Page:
A domainer buys and sells generic and non-trademarked “brandable” names – a perfectly legitimate business, the virtual version of buying and flipping real estate, such as homes and businesses.
A cyber squatter purposely buys and sells trademarked terms, typos of trademarked terms, and/or versions of trademarked terms for the purpose of making ad money based on some else’s business and/or attempting to sell the domain to the TM holder. A lot of money can be made cyber squatting, but it’s not for me.
So, in 30 years, I have morphed from hand writing my assignments, essays, stories, and poems to setting up websites and blogs, blogging, buying and selling domain names, and using simple code.
In that time, the world of communications has undergone momentous change, and I had no way of knowing that I was standing at the edge of it.
Personal. In 1984, I considered the impact of my death on Jerry and Eric, my son.
I still don’t think Jerry would cope so well; I was absolutely dead-on when I said, “I fear that he won’t cope very well with my death, for he tends to give his ‘all’ to his relationships with people, and he certainly [gives] me a lot of attention and love. I just hope that someone in the land of the living will help him through this difficult time.”
Eric, now 44, would also mourn my death, but, again, it would be different for him. He would grieve and then go on with his life. I would want nothing less. He has grown from being “one tough kid” to the wonderful, kind man that he is today. He has experienced a few tough years – a wife who left and a major job loss – but he has found Amy, a wonderful woman and mate, and created his own design business. Whether I live or die, Eric’s sense of humor and brains will continue to help him throughout his life, as he develops his business acumen and grows his new relationships.
Thirty years ago, I worried about Jerry and Eric keeping in contact, cultivating their new and fragile relationship. Had I died in 1984, I had hoped that Eric and Jerry would have stayed in touch, that Eric would help Jerry through my death.
Now I realize that was an unrealistic expectation; Eric, still just a child, would have gone back to his dad, and stepfather and stepson would have drifted apart.
Now, however, these two have developed a deep relationship, further cemented by our granddaughter, nine-year-old Rhia. Also, Jerry had also nudged Eric into college and willingly contributed significant financial support during his seven years in college as he earned his B.A. in Architecture. I am convinced that Eric would have never enrolled in college but for Jerry’s persistent intervention.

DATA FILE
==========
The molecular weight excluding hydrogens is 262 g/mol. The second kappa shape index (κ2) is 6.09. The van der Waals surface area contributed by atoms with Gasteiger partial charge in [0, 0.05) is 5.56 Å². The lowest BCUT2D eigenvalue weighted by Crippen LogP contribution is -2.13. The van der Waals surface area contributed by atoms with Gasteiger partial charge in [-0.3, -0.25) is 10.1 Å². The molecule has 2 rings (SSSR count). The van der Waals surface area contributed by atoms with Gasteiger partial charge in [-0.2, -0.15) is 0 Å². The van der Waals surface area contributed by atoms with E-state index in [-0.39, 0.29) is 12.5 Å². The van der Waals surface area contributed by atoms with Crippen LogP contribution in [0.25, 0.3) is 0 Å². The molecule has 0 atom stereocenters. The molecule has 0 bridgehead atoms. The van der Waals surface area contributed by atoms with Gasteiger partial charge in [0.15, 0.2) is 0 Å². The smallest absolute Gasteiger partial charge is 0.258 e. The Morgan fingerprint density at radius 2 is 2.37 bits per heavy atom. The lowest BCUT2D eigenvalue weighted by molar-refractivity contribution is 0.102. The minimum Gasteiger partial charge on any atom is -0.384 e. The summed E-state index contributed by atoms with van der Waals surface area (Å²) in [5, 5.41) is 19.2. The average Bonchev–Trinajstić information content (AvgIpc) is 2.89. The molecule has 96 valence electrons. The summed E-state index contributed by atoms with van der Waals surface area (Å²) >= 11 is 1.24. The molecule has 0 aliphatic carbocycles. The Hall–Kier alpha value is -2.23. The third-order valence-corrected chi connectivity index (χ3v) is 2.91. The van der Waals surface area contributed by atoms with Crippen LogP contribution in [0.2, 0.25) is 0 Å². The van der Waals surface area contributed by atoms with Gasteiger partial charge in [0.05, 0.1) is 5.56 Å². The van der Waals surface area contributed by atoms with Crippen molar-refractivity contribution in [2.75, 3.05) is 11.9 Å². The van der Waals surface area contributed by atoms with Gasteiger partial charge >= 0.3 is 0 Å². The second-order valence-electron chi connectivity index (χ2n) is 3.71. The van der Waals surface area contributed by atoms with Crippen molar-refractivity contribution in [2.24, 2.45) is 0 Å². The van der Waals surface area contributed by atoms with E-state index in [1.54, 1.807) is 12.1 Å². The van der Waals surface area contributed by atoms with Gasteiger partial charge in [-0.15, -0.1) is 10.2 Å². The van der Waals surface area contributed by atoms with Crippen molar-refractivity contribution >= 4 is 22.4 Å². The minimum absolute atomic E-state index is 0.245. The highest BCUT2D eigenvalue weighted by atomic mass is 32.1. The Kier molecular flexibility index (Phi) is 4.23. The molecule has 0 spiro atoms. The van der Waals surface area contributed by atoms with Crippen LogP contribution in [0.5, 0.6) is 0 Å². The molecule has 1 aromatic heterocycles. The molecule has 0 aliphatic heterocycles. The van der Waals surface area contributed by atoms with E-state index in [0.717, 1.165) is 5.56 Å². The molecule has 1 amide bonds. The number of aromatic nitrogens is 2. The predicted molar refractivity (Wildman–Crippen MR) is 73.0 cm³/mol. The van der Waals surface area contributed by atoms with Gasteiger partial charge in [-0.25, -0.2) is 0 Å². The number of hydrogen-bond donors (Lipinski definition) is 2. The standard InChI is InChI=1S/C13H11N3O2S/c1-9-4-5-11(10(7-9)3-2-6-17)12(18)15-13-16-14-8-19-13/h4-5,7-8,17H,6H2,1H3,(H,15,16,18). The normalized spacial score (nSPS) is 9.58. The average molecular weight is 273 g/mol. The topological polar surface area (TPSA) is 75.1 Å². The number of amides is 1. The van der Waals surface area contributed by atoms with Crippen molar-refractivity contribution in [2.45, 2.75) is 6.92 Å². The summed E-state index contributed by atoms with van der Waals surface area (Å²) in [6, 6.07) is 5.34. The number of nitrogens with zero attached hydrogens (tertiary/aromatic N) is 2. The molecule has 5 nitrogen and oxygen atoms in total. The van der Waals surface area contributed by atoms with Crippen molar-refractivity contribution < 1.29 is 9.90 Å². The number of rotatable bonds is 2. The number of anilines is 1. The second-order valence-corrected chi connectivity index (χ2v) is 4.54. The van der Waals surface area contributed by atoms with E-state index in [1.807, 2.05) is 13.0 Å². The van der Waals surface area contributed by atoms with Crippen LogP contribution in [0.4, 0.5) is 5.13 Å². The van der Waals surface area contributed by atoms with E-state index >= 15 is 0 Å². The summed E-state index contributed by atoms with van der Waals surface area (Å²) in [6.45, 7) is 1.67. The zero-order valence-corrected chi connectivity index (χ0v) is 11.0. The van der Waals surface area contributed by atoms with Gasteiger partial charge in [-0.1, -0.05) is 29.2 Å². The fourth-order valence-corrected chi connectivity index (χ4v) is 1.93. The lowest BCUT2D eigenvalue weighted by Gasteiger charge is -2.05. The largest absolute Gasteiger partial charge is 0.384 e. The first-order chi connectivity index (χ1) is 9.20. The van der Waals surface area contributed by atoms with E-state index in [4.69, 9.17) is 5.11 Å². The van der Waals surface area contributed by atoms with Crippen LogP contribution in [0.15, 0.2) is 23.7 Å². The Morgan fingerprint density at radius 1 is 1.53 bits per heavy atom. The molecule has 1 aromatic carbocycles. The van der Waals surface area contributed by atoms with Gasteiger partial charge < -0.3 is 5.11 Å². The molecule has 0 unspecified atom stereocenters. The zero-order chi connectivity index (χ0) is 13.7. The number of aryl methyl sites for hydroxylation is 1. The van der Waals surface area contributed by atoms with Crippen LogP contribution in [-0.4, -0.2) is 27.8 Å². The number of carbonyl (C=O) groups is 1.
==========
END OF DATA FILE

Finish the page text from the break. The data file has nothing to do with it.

l believe they would keep in touch – if for no more reason than Jerry’s persistence.
I offered some special goodbyes to some other loved ones:
My grandmother “Mo”: Back in 1984, Mo and I still had unresolved issues, but by the time she died (October 1987), we had resolved many of them. I was with her when she died – nine sheets to the wind. Part of me was glad to be impaired at that time because watching her die while sober would have been too difficult. (Let me be clear: I’m not much of a drinker, and “nine sheets” equals about three drinks.)
I hope she understands, but I do expect a lecture in the hereafter.
Her death was less difficult for me than Dee Dee’s. For one thing, I was younger when he died (March 1974), and his was also the first major death I had ever experienced.
With Mo, I never experienced conversations in my dreams – you know, those dream conversations with the dead that don’t feel like dreams – but Dee Dee and I conducted them a lot, at least in those early years. I suspect that those dreams occurred because Dee Dee and I had left a lot unsaid, while Mo and I had, in life, pretty much tapped out our conversations.
One of my “conversations” with Dee Dee led to this observation in the 1984 eulogy: “I’d like to tell Mo that I am in touch with Dee Dee ..., and he’s doing well here in the spirit world. He’s a bit worried about her upcoming hip operation because although he would like to see her soon, he also realizes that she has some unfinished business in life.”
In my dreams, Dee Dee and I had long casual discussions, nothing negative, just everyday conversations about life itself, our lives together, and my future plans. I miss those dream-state get-togethers, and, after 40 years, I still miss him.
In my early years, I had issues with both grandparents, culminating in my great flameout and schism in 1968-1969, which I wrote about in my memoir:
Certainly, blame could be assigned on all fronts – my behavior and their handling of it – but writing the memoir has diffused much of my residual anger. Readers so inclined can find out about all the flapdoodle by reading my book.